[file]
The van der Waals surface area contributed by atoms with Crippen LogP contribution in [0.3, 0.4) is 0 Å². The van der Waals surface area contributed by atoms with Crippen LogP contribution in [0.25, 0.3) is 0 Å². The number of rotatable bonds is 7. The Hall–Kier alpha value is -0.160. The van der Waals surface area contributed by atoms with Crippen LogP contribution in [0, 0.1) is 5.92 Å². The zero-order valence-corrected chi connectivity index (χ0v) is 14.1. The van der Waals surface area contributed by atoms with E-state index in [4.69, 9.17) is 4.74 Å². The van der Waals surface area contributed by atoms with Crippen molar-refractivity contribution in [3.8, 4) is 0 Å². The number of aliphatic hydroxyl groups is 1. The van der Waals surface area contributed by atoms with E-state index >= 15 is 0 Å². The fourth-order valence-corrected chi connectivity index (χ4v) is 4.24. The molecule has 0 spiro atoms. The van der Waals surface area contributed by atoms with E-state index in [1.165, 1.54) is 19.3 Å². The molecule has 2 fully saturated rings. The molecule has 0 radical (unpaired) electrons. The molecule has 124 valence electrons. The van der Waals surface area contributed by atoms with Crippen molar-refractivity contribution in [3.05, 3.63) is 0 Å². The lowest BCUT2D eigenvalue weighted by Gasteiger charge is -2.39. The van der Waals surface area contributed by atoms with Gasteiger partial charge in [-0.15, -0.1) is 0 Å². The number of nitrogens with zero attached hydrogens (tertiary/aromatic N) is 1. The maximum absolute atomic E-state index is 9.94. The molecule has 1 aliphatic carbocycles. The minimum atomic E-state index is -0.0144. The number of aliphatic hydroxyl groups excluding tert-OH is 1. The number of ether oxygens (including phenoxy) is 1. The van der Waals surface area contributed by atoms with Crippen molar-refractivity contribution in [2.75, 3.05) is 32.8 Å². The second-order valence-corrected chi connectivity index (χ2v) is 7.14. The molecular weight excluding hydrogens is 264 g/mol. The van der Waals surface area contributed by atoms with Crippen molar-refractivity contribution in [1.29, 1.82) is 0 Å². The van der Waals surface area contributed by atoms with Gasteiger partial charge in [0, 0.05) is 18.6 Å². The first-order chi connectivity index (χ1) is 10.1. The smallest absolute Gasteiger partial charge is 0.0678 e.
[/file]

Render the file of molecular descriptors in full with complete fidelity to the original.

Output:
The van der Waals surface area contributed by atoms with Crippen LogP contribution in [0.3, 0.4) is 0 Å². The van der Waals surface area contributed by atoms with Crippen LogP contribution in [0.25, 0.3) is 0 Å². The number of rotatable bonds is 7. The Hall–Kier alpha value is -0.160. The van der Waals surface area contributed by atoms with Crippen LogP contribution in [0, 0.1) is 5.92 Å². The zero-order valence-corrected chi connectivity index (χ0v) is 14.1. The van der Waals surface area contributed by atoms with E-state index in [4.69, 9.17) is 4.74 Å². The van der Waals surface area contributed by atoms with Crippen molar-refractivity contribution in [3.8, 4) is 0 Å². The number of aliphatic hydroxyl groups is 1. The van der Waals surface area contributed by atoms with E-state index >= 15 is 0 Å². The fourth-order valence-corrected chi connectivity index (χ4v) is 4.24. The molecule has 0 spiro atoms. The van der Waals surface area contributed by atoms with E-state index in [1.165, 1.54) is 19.3 Å². The molecule has 2 fully saturated rings. The molecule has 0 radical (unpaired) electrons. The molecule has 124 valence electrons. The van der Waals surface area contributed by atoms with Crippen molar-refractivity contribution in [3.05, 3.63) is 0 Å². The lowest BCUT2D eigenvalue weighted by Gasteiger charge is -2.39. The van der Waals surface area contributed by atoms with Gasteiger partial charge in [-0.15, -0.1) is 0 Å². The number of nitrogens with zero attached hydrogens (tertiary/aromatic N) is 1. The maximum absolute atomic E-state index is 9.94. The molecule has 1 aliphatic carbocycles. The minimum atomic E-state index is -0.0144. The number of aliphatic hydroxyl groups excluding tert-OH is 1. The number of ether oxygens (including phenoxy) is 1. The van der Waals surface area contributed by atoms with Crippen molar-refractivity contribution in [2.75, 3.05) is 32.8 Å². The second-order valence-corrected chi connectivity index (χ2v) is 7.14. The molecular weight excluding hydrogens is 264 g/mol. The van der Waals surface area contributed by atoms with Crippen molar-refractivity contribution in [1.29, 1.82) is 0 Å². The van der Waals surface area contributed by atoms with Gasteiger partial charge in [0, 0.05) is 18.6 Å². The first-order chi connectivity index (χ1) is 10.1. The smallest absolute Gasteiger partial charge is 0.0678 e.